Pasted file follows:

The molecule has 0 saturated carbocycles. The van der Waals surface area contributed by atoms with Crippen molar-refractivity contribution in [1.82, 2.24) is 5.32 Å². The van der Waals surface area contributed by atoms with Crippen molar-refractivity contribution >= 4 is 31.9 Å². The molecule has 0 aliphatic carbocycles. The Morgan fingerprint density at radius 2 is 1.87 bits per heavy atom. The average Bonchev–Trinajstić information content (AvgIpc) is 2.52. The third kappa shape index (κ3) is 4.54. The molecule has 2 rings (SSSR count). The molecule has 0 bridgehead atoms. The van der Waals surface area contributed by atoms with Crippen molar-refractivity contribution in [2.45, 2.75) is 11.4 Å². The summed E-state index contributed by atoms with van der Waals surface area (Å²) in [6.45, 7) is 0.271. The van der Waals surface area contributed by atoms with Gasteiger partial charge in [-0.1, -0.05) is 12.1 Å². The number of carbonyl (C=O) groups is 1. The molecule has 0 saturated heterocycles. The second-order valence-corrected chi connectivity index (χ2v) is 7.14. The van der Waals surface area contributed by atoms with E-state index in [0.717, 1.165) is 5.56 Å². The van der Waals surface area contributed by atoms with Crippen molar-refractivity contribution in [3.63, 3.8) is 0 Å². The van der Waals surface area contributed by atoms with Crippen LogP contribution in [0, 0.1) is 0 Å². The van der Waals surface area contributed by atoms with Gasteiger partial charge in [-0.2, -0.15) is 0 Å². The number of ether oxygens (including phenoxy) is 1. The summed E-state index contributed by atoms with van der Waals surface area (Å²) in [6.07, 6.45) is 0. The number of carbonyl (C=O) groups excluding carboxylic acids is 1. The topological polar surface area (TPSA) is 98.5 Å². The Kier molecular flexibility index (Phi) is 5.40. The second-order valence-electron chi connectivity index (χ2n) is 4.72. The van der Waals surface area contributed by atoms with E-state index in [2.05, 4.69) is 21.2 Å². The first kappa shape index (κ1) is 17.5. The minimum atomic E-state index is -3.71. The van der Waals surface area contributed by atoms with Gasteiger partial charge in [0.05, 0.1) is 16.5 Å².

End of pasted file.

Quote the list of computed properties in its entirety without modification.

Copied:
The molecule has 0 saturated carbocycles. The van der Waals surface area contributed by atoms with Crippen molar-refractivity contribution in [1.82, 2.24) is 5.32 Å². The van der Waals surface area contributed by atoms with Crippen molar-refractivity contribution >= 4 is 31.9 Å². The molecule has 0 aliphatic carbocycles. The Morgan fingerprint density at radius 2 is 1.87 bits per heavy atom. The average Bonchev–Trinajstić information content (AvgIpc) is 2.52. The third kappa shape index (κ3) is 4.54. The molecule has 2 rings (SSSR count). The molecule has 0 bridgehead atoms. The van der Waals surface area contributed by atoms with Crippen molar-refractivity contribution in [2.45, 2.75) is 11.4 Å². The summed E-state index contributed by atoms with van der Waals surface area (Å²) in [6.45, 7) is 0.271. The van der Waals surface area contributed by atoms with Gasteiger partial charge in [-0.1, -0.05) is 12.1 Å². The number of carbonyl (C=O) groups is 1. The molecule has 0 saturated heterocycles. The second-order valence-corrected chi connectivity index (χ2v) is 7.14. The van der Waals surface area contributed by atoms with E-state index in [0.717, 1.165) is 5.56 Å². The van der Waals surface area contributed by atoms with Crippen molar-refractivity contribution in [3.63, 3.8) is 0 Å². The van der Waals surface area contributed by atoms with Crippen LogP contribution in [0, 0.1) is 0 Å². The van der Waals surface area contributed by atoms with Gasteiger partial charge in [-0.2, -0.15) is 0 Å². The number of ether oxygens (including phenoxy) is 1. The summed E-state index contributed by atoms with van der Waals surface area (Å²) in [6.07, 6.45) is 0. The number of carbonyl (C=O) groups excluding carboxylic acids is 1. The topological polar surface area (TPSA) is 98.5 Å². The Kier molecular flexibility index (Phi) is 5.40. The second-order valence-electron chi connectivity index (χ2n) is 4.72. The van der Waals surface area contributed by atoms with E-state index in [2.05, 4.69) is 21.2 Å². The first kappa shape index (κ1) is 17.5. The minimum atomic E-state index is -3.71. The van der Waals surface area contributed by atoms with Gasteiger partial charge in [0.05, 0.1) is 16.5 Å².